Lawyer Cheng Hai has an itemized list of compensation demands from Beijing authorities over the city’s smog: 65 yuan ($9) for having to buy face masks, 100 yuan ($15) for seeing a doctor for a sore throat and 9,999 yuan ($1,500) for emotional distress.
Fed up with what they consider halfhearted efforts to fight air pollution, Cheng and like-minded lawyers are putting China’s legal system to the test by suing the governments of the capital and its surrounding regions.
“Some people might think that air pollution is inevitable with economic development, but they are wrong,” said Cheng, 64. “We have laws to protect air quality, and major pollution can be avoided if they are fully enforced.”
The lawsuits demonstrate the mounting frustration of China’s middle class at the country’s notoriously bad air, a topic that is expected to be discussed at the upcoming annual meeting of the country’s parliament three years after Premier Li Keqiang declared a “war on pollution” at the same event.
The dissatisfaction comes even as authorities in the capital are closing factories, getting rid of coal-fired boilers and taking older, heavier-polluting vehicles off the road.
Official data show those measures are having some effect, with Beijing showing year-on-year improvements since 2013.
Yet the city’s average reading of the tiny particulate matter PM2.5, considered a good gauge of air pollution, is still seven times what the World Health Organization considers safe.
“We are the victims of smog and we are entitled to ask for an apology and compensation from the government,” said another of the lawyers, Yu Wensheng, 50, from Beijing.
Rule of law
The suits, which accuse authorities of failing to deal effectively with the smog, are important to show that the government is not above the law, Yu said.
“If the government is not restricted by law, then what else can restrict it?” said Yu, who has spent time in detention accused of supporting Hong Kong pro-democracy protests in 2014 and for speaking up in support of detained rights lawyers.
Along with Beijing, the group has attempted to sue the neighboring province of Hebei and the port city of Tianjin. The region generally suffers the worst pollution in China and forms a front line in the central government’s battle against the scourge.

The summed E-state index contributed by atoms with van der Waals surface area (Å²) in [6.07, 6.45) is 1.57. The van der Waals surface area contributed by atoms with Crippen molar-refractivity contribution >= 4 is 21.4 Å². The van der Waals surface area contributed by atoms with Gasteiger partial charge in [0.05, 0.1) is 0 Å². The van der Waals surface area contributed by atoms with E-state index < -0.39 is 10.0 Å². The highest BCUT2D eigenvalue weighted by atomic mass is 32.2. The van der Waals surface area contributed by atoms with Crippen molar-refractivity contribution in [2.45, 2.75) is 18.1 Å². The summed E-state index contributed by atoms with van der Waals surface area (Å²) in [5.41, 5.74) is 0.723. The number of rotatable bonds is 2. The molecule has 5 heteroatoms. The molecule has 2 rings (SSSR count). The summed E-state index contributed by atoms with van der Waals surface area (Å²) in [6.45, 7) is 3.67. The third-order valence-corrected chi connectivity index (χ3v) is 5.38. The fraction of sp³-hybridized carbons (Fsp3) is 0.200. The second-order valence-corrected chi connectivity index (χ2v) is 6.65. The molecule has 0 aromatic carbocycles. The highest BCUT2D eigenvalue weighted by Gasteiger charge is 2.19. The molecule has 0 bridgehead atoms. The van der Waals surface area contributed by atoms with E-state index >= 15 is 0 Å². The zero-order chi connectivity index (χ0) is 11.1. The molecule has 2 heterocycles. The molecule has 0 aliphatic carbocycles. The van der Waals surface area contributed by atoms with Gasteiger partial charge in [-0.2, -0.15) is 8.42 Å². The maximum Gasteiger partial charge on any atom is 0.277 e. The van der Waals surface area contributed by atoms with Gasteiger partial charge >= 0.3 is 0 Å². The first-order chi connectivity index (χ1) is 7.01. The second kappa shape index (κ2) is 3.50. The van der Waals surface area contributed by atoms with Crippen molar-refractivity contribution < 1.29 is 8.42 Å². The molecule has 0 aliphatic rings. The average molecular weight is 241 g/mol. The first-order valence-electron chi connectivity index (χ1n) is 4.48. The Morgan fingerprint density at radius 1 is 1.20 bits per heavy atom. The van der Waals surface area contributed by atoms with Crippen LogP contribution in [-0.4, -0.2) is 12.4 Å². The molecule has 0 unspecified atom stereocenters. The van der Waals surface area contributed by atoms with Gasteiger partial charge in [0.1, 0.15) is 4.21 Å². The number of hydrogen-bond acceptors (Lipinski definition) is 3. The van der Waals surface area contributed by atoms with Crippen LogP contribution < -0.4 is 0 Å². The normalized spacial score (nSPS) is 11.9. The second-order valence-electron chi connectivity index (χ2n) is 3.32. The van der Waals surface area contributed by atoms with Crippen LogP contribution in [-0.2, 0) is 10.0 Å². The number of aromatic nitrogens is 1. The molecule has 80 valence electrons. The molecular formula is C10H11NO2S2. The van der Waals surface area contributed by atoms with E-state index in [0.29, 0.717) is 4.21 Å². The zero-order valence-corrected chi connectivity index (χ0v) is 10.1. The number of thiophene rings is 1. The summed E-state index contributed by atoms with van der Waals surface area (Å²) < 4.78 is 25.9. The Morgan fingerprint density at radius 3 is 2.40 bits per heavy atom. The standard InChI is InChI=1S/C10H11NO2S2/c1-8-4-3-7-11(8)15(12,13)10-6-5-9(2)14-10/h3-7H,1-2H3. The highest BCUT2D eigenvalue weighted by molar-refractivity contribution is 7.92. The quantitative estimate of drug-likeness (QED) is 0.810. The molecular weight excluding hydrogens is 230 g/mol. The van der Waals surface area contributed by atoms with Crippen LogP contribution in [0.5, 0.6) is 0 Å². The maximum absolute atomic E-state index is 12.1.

The lawyers say their cases are more about drawing attention to government inaction rather than winning a settlement.
Decades of growth
China is grappling with serious pollution resulting from three decades of breakneck growth that vastly improved living standards for many, but took a disastrous toll on the environment.
As people became more aware of the health issues associated with smog, the declaration of a “war on pollution” at the National People’s Congress in 2014 resulted in measures to reduce pollutants in the air, including capping coal consumption. However, a particularly heavy bout of smog at the beginning of this year still triggered pollution “red alerts” in more than 20 cities.
Beijing plans to spend $2.7 billion on fighting air pollution this year, part of which would be used to close or upgrade more than 3,000 polluting factories, replace the use of coal with clean energy on the outskirts of the city and phase out 300,000 high-polluting older vehicles, according to the city’s acting mayor, Cai Qi.
Despite efforts to enlist the public in the anti-pollution struggle, China’s authoritarian Communist government heavily discourages protests and other forms of independent action, and at least one of the initial five lawyers in the case appears to have withdrawn his lawsuit under pressure from local authorities.
The Beijing press office said the government hadn’t received any notices about the lawsuits and was unable to comment. The governments of Hebei and Tianjin didn’t respond to requests for comment.
Link tough to prove
Wang Canfa, the director of a center that helps people bring lawsuits relating to pollution, said it would be difficult for the plaintiffs to establish a link between the governments’ actions and the harm they have suffered.
“In this circumstance, the governments are not the ones that inflict harm, rather it is the companies that discharge emissions, and individuals who drive cars, who are the polluters,” said Wang, who teaches at the China University of Political Science and Law.
Still, the lawyers appear to feel it’s worth the risks and frustrations to make their point.
Another of them, Lu Tingge, who filed the Hebei case, said his mother suffers respiratory illnesses and the pollution makes it difficult for her to breathe.
He’s asking for 10 yuan ($1.50) in compensation for masks, 5,000 yuan ($730) for “spiritual damage” and an official apology for the harm to his life and work.
“I know my chances of winning are small,” said Lu, 47. “But I just want to make people understand that the government bears the main responsibility for dealing with smog and air pollution.”